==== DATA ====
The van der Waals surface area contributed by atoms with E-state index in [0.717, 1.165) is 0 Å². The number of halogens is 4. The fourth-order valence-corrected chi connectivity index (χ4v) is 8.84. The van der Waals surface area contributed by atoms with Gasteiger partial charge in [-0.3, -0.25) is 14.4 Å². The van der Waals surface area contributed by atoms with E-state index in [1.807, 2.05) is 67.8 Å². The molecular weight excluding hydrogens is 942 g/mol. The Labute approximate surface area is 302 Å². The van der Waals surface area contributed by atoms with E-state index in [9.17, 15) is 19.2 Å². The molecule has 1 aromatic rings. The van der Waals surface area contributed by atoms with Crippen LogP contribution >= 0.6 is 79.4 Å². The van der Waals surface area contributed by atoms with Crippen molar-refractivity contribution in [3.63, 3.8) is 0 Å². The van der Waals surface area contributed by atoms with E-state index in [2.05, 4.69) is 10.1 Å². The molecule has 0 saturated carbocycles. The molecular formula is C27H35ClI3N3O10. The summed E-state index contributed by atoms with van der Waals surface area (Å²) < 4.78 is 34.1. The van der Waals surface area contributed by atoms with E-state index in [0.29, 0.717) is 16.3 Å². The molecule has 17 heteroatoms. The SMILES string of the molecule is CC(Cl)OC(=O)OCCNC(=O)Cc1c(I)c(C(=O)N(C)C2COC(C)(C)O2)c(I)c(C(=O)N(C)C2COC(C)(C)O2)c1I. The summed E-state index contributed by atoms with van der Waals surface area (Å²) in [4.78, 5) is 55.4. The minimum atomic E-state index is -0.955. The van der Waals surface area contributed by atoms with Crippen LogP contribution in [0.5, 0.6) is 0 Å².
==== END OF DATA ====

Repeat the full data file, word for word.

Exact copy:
The van der Waals surface area contributed by atoms with E-state index in [0.717, 1.165) is 0 Å². The number of halogens is 4. The fourth-order valence-corrected chi connectivity index (χ4v) is 8.84. The van der Waals surface area contributed by atoms with Gasteiger partial charge in [-0.3, -0.25) is 14.4 Å². The van der Waals surface area contributed by atoms with E-state index in [1.807, 2.05) is 67.8 Å². The molecular weight excluding hydrogens is 942 g/mol. The Labute approximate surface area is 302 Å². The van der Waals surface area contributed by atoms with E-state index in [9.17, 15) is 19.2 Å². The molecule has 1 aromatic rings. The van der Waals surface area contributed by atoms with Crippen LogP contribution >= 0.6 is 79.4 Å². The van der Waals surface area contributed by atoms with Crippen molar-refractivity contribution in [3.63, 3.8) is 0 Å². The van der Waals surface area contributed by atoms with E-state index in [2.05, 4.69) is 10.1 Å². The molecule has 0 saturated carbocycles. The molecular formula is C27H35ClI3N3O10. The summed E-state index contributed by atoms with van der Waals surface area (Å²) < 4.78 is 34.1. The van der Waals surface area contributed by atoms with E-state index in [0.29, 0.717) is 16.3 Å². The molecule has 17 heteroatoms. The SMILES string of the molecule is CC(Cl)OC(=O)OCCNC(=O)Cc1c(I)c(C(=O)N(C)C2COC(C)(C)O2)c(I)c(C(=O)N(C)C2COC(C)(C)O2)c1I. The summed E-state index contributed by atoms with van der Waals surface area (Å²) in [4.78, 5) is 55.4. The minimum atomic E-state index is -0.955. The van der Waals surface area contributed by atoms with Crippen LogP contribution in [0.5, 0.6) is 0 Å².